Personality conflicts are some of the most common types of team conflicts. This type of conflict is caused by personality differences among team members. You won`t always get away with everyone you meet, whether it`s your colleagues, superiors or peers. It can be a challenge to work with someone whose personality does not agree with his own. But it is important to try to understand their differences and learn to work together peacefully and productively. When a conflict arises, it is important to remain calm and professional. Take several deep breaths and clarify your mind before trying to tackle the conflict. Come up with a plan to resolve the conflict before tensions rise and things get worse. Part of conflict resolution involves recognizing that there is a problem. Once the conflict is identified, all parties involved will have to agree on a solution. Try to see the conflict from the perspective of your other team members and focus on the things you can agree on.
This will help you better understand how they feel and how they think and will help them find a solution. In addition, conflict can produce the worst in us, so one of the most important things you need to preserve and/or restore when it is time to manage team conflicts is civility and fundamental respect. Make sure you don`t entertain with destructive behaviors such as fingers, insults, ultimatum and backbiting. Before you can better manage team conflicts, you need to be beyond the types of conflicts that can arise, and you should be able to give examples of how effective teams can handle conflicts. If the team is still unable to reach an agreement, you might need to use a technique like Win-Win Negotiation, Modified Borda Count or Multi-Voting to find a solution that are all happy to move the team forward. Even if you are inclined to agree with any part of the conflict, do not make a final judgment until everyone has spoken. If you finish a discussion without anyone hearing, the problem can get worse. Explain the pros and cons of both ideas so that both people can take into account the opposite view. When you meet, each person should have time to say what they think the other party should hear. Don`t let anyone monopolize the conversation or control the subject.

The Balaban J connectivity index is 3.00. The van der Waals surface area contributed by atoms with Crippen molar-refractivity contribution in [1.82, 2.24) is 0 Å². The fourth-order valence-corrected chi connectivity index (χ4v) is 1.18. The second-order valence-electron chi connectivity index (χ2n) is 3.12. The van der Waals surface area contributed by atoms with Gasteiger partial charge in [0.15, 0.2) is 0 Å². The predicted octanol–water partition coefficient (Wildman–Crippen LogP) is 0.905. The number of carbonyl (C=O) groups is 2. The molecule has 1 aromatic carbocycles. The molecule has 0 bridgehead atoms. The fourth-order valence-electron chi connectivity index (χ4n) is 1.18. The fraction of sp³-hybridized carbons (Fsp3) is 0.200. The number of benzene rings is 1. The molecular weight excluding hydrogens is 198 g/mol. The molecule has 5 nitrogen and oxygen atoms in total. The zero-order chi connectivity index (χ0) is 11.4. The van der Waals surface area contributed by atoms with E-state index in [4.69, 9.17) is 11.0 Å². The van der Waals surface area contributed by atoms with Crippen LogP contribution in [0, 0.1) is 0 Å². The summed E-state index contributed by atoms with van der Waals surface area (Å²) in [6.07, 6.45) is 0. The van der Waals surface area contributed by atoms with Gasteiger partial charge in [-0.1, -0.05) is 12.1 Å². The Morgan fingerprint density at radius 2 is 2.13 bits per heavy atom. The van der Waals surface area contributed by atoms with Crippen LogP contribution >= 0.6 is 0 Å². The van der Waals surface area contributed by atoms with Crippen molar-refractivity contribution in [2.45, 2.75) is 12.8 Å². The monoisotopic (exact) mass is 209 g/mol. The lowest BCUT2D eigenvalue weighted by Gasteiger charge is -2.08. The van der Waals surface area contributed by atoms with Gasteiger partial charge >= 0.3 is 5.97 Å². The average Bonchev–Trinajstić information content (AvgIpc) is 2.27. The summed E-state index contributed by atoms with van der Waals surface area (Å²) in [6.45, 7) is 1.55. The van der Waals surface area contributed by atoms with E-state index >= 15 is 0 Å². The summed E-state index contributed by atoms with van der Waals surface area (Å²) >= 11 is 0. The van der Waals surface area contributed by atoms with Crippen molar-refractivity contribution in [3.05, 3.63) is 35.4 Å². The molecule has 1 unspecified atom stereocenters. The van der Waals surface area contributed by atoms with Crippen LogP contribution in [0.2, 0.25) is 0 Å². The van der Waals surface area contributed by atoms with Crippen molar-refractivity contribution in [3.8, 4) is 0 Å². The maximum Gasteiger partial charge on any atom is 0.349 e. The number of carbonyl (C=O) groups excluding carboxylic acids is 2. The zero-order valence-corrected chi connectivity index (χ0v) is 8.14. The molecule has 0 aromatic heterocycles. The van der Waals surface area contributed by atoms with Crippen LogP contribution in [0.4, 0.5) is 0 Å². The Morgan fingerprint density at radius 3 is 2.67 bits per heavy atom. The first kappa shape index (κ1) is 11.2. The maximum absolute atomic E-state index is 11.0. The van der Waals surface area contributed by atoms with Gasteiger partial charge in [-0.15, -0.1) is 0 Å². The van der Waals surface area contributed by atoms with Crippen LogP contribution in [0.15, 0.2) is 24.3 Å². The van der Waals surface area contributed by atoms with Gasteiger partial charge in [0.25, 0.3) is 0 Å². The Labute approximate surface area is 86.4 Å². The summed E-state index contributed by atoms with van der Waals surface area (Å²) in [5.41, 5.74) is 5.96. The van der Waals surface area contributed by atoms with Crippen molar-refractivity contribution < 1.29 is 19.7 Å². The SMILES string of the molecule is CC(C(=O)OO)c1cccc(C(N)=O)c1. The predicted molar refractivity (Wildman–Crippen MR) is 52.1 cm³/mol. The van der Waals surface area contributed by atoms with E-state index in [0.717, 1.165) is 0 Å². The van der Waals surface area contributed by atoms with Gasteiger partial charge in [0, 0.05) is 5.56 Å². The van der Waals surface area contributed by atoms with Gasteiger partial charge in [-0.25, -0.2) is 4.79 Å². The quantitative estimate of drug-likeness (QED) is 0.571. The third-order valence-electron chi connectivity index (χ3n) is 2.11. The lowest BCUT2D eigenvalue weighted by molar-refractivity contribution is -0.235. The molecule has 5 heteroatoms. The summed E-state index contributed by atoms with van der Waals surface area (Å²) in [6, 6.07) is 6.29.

Everyone should talk about disagreements and how he or she thinks about the situation. As a staff manager in your company, you should be able to help and assist your colleagues and lead team building and conflict management activities. The simple act of writing and/or drawing the complex facets of an argument, presenting it visually on paper and studying all the available information, as a group, can make the team much clearer. Avoid outbursts of anger by confronting the frontal conflict and encouraging team members to inform each other as soon as possible if they do not agree with the actions of another team member. Although not always pleasant, these small disagreements in freedom can help avoid larger disputes. Whether this celebration is something small like a congratulatory email or an afternoon as a reward, recognition of success promotes team loyalty. The key is to reward your team over and over again for taking an intelligent approach to their conflict, so that it becomes second nature to it every time it happens. As soon as each team member has been allowed to explain their position on the conflict, you list the facts and assumptions that have been made. Just write down the complex facets of an argument that can make things much clearer for the team.
If part of the conflict is not in the reasoning, it may be obvious during this stage. However, reviewing information as a group prevents irrational arguments or possible preference for team members. When a group of people is brought together every day, a conflict is inevitable